Forward differencing is an incremental method of calculating the coordinates of an arbitrary curve for successive values of its parameter. Many curves and surfaces are formulated as parametric polynomial functions. The task of calculating points on a curve can be reduced to evaluating a polynomial. Under forward differencing, a parametric polynomial function is evaluated at equal intervals of its parameter. For example, in a quadratic polynomial, one adds the first partial differentials to the x and y coordinate of an end point of an arbitrary curve. This becomes the starting point for the next interval of parameters. The first partial differentials of the previous sum is added to the second partial differentials to derive the first partial differentials for the next interval of the parameters. This process is repeated until all the intervals of the parameters are accounted for. Graphically, forward differencing produces a succession of adjoining straight lines at different slopes which approximates the arbitrary curve. See Newman, W., and Sproul R., Principles of Interactive Computer Graphics, 2nd ed., (McGraw-Hill: 1979), p. 327-329.

Curves described by outline rendering techniques such as Bezier curves and B-Splines lend themselves naturally to manipulation by recursive subdivision and forward differencing. Outline rendering techniques are compact representations of images resulting from the use of splines to record and to generate the shape of curves. Splines are curves that are controlled by a small set of given control points and tangents. See Bartels, R.; Beatty, J.; and Barsky, B., An Introduction To Splines For Use in Computer Graphics & Geometric Modeling, (Morgan Kaufmann Publishers, Inc.: 1987), Chpt 9 and 10.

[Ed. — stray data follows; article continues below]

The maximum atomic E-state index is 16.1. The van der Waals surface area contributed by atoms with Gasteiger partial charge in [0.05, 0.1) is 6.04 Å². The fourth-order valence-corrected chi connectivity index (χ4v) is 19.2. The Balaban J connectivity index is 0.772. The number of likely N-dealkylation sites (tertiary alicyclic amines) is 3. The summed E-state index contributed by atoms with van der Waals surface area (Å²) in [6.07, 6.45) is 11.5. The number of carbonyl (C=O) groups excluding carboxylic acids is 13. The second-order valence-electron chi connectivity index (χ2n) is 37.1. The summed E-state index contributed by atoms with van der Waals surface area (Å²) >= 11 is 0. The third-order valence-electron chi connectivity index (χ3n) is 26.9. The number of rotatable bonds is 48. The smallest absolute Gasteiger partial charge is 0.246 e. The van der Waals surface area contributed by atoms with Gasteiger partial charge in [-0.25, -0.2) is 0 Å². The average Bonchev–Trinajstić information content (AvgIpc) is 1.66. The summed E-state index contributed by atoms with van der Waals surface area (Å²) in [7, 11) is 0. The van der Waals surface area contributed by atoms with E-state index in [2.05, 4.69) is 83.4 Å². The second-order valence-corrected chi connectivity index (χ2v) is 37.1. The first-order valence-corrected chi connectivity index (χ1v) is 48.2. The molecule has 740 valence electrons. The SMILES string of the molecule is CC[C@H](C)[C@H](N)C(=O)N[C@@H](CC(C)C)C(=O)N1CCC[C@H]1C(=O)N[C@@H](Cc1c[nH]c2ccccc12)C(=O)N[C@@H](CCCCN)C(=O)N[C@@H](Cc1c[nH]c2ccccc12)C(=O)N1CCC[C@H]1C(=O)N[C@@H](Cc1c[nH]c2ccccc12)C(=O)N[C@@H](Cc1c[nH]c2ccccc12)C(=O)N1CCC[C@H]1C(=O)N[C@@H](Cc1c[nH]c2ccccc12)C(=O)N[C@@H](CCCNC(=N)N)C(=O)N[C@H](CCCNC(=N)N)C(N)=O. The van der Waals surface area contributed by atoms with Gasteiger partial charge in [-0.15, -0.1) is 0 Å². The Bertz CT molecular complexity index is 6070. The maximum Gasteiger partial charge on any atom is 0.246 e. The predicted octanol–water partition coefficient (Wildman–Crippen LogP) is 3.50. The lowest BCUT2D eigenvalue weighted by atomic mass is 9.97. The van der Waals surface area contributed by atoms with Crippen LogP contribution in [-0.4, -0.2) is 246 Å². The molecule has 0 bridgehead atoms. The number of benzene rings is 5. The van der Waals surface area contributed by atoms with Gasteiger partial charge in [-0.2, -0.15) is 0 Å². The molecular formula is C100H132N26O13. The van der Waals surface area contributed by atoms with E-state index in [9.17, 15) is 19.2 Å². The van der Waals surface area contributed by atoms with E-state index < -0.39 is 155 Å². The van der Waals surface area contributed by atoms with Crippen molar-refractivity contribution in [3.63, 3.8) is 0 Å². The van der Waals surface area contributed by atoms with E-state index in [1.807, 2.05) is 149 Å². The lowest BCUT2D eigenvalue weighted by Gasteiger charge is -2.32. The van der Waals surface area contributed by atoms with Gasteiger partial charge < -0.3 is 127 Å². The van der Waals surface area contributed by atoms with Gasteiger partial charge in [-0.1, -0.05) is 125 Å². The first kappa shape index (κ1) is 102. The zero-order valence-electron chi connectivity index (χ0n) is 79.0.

Bresenham algorithms are well known algorithms for generating lines, curves, and circles on a graphic display system. They are invoked hundreds or even thousands of times each time an image is created or modified. See Foley, J., and Van Dam, A., Fundamentals of Interactive Computer Graphics, (Addision-Wesley: 1984), Chpt. 11.

Although scan conversion serves a critical function in graphic display technology, it is a major bottleneck in updating the image display. It is therefore an object of the present invention to minimize the overhead presented by the scan conversion process. It is another object of the present invention to maximize the overall system performance of graphic display system by reducing the number of steps in executing the scan conversion process.